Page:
So it’s down to Albon to get his head down, turn in the quality of race drive we know he’s capable of, and make his case. It’s hard, but he’s trying to hang on to one of the four best seats in F1 – so of course it is. He can do it and there is still time to save his seat. The question is, will he?
More to F1 than just Red Bull
Albon’s current performance is what it is. There is zero reason for Red Bull to expect it will suddenly improve by a few tenths that’s needed.
The problem is, the recent history of that second Red Bull car almost certainly makes it impossible for the team to effectively benchmark Verstappen, or to assess the true performance of its car.
Such disparity between the two RB16s makes it hard to tell whether the designers have done a good job, or whether Verstappen is completely indispensable to the team – and slotting in known quantities like Nico Hulkenberg or Sergio Perez may at least help get a better read on that for the RB17. It would also help understand whether there’s some systemic issue at play.
Because, ultimately, Albon looked really good at Toro Rosso last year, and he looks no worse (many would say better) than Pierre Gasly did in the Red Bull alongside Verstappen. Yet, with AlphaTauri’s line-up looking all but settled, Albon could be out of grand prix racing after just two seasons.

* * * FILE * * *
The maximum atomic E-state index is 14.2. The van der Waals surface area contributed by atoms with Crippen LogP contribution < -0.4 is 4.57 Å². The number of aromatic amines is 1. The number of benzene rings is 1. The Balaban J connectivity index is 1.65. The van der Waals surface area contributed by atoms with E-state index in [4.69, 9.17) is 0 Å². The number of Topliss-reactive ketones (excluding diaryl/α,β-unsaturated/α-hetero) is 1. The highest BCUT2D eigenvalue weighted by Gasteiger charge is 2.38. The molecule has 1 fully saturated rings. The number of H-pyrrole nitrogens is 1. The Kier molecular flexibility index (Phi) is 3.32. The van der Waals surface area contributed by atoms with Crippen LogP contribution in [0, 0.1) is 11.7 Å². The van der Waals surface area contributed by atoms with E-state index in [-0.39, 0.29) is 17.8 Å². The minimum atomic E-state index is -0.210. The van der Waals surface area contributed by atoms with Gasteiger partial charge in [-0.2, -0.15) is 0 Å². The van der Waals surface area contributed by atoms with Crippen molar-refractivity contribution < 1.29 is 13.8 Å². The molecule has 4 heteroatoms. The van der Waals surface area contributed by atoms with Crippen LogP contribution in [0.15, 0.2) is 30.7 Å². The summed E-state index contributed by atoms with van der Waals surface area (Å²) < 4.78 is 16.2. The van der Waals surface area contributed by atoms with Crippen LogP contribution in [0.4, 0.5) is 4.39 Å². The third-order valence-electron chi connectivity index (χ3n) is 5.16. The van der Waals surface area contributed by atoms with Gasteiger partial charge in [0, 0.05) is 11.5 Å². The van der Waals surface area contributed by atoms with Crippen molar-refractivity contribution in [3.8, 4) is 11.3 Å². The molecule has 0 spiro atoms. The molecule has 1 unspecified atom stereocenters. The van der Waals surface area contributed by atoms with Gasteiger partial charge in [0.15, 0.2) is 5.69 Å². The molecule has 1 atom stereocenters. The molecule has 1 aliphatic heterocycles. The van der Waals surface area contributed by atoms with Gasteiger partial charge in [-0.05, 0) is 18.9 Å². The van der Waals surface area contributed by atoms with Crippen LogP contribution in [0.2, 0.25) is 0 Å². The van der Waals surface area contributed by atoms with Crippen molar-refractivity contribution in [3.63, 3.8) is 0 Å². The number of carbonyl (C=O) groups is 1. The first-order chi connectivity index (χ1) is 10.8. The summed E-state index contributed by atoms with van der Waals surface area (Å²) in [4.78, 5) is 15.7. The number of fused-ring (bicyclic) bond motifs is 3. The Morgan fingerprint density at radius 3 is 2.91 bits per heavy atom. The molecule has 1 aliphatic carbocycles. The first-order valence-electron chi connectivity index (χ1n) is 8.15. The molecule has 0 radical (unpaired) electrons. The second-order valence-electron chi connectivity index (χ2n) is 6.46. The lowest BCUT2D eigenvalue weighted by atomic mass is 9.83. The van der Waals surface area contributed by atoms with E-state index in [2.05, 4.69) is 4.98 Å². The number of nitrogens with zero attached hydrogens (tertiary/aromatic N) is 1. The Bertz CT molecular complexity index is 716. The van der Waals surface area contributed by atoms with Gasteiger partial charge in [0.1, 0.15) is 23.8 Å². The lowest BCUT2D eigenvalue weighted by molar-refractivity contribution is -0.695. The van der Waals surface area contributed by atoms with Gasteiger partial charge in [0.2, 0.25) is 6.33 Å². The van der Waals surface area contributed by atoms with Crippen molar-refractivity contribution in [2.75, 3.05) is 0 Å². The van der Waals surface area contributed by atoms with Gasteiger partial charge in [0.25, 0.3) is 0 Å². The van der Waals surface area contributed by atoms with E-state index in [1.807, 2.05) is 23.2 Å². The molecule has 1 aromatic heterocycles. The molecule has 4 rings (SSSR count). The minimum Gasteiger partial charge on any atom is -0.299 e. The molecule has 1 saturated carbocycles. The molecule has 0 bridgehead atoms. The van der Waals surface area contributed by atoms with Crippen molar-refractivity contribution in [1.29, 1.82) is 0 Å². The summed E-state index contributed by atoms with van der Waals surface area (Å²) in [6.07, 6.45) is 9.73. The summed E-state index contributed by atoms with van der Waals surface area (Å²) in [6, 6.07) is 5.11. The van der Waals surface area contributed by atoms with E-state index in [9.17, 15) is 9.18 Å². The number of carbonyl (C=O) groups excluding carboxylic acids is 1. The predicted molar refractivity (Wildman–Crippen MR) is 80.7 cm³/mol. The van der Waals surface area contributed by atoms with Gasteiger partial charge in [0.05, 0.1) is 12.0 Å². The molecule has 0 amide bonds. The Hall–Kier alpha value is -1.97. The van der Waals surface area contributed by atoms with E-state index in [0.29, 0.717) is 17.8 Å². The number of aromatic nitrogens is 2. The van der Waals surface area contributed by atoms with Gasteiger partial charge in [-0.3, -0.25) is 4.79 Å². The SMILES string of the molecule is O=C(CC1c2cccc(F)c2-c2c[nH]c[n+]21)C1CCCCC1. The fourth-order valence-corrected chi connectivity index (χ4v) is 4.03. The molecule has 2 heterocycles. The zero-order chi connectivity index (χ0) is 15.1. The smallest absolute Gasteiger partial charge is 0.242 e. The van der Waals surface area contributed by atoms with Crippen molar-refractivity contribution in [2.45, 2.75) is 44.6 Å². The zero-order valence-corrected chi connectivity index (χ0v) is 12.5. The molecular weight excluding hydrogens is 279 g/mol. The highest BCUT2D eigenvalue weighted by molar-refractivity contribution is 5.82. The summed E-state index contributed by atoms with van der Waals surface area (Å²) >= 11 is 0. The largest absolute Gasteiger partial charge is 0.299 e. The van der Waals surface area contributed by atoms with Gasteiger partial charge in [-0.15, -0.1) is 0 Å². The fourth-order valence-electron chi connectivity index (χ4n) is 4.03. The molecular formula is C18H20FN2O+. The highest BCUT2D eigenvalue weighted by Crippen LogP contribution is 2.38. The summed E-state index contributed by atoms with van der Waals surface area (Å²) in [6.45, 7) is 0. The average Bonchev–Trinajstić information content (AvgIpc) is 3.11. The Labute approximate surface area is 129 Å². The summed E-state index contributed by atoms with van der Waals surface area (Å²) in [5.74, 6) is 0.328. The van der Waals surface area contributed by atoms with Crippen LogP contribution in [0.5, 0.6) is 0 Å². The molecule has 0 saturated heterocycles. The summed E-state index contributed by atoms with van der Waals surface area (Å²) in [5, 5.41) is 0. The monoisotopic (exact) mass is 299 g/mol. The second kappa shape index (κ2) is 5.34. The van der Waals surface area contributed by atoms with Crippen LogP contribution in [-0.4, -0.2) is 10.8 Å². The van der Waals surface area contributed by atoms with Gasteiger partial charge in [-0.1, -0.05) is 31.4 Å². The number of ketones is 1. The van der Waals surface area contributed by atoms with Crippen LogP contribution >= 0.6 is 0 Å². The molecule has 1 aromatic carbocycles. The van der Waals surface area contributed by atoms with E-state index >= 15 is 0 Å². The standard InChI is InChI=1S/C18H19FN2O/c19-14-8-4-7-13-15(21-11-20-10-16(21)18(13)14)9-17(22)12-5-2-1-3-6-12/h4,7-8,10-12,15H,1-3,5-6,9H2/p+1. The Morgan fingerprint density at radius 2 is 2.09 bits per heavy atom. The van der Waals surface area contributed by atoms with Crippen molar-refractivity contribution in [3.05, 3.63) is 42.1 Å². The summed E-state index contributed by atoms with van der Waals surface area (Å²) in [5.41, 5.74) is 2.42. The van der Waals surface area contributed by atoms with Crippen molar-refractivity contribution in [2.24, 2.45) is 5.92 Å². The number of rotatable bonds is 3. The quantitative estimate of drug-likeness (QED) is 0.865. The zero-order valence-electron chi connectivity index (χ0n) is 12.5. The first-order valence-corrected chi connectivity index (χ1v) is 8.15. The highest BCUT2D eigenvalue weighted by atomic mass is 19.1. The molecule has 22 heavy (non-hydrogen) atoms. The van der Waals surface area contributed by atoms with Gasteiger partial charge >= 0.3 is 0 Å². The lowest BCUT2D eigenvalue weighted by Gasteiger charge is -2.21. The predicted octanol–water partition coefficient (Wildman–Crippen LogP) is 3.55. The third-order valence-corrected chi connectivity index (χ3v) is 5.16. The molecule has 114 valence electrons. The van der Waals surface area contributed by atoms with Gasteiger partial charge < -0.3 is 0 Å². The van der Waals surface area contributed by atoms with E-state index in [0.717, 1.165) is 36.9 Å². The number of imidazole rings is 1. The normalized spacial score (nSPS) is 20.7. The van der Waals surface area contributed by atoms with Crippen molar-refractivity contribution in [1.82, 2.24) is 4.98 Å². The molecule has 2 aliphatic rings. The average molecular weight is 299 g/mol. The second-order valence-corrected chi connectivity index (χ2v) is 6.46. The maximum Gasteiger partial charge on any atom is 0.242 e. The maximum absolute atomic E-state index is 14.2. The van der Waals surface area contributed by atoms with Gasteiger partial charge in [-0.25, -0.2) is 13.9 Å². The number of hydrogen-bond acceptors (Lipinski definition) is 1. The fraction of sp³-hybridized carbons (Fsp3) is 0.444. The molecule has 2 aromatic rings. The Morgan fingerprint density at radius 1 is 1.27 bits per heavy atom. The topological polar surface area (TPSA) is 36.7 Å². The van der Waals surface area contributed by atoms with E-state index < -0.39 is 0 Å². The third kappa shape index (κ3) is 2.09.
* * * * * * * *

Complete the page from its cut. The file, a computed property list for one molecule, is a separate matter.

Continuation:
The fact is, Gasly has blossomed into a thoroughly outstanding F1 driver at AlphaTauri this year. What that suggests is that, even if Red Bull gives up on Albon now, the rest of F1 should not. There’s certainly a team in the paddock he could still do a job for.
Release the pressure… on Red Bull!
In any other top team, a driver wouldn’t be able to keep his seat at the level of performance Alex Albon is showing relative to Max Verstappen.
Red Bull has a chance now to change direction for a couple of years, to release the pressure on itself.
Its junior scheme has produced an incredible conveyor belt of Formula 1-worthy talent over the years, but it’s going through a slightly fallow period right now, and it should be given time to get another bunch of stars ready.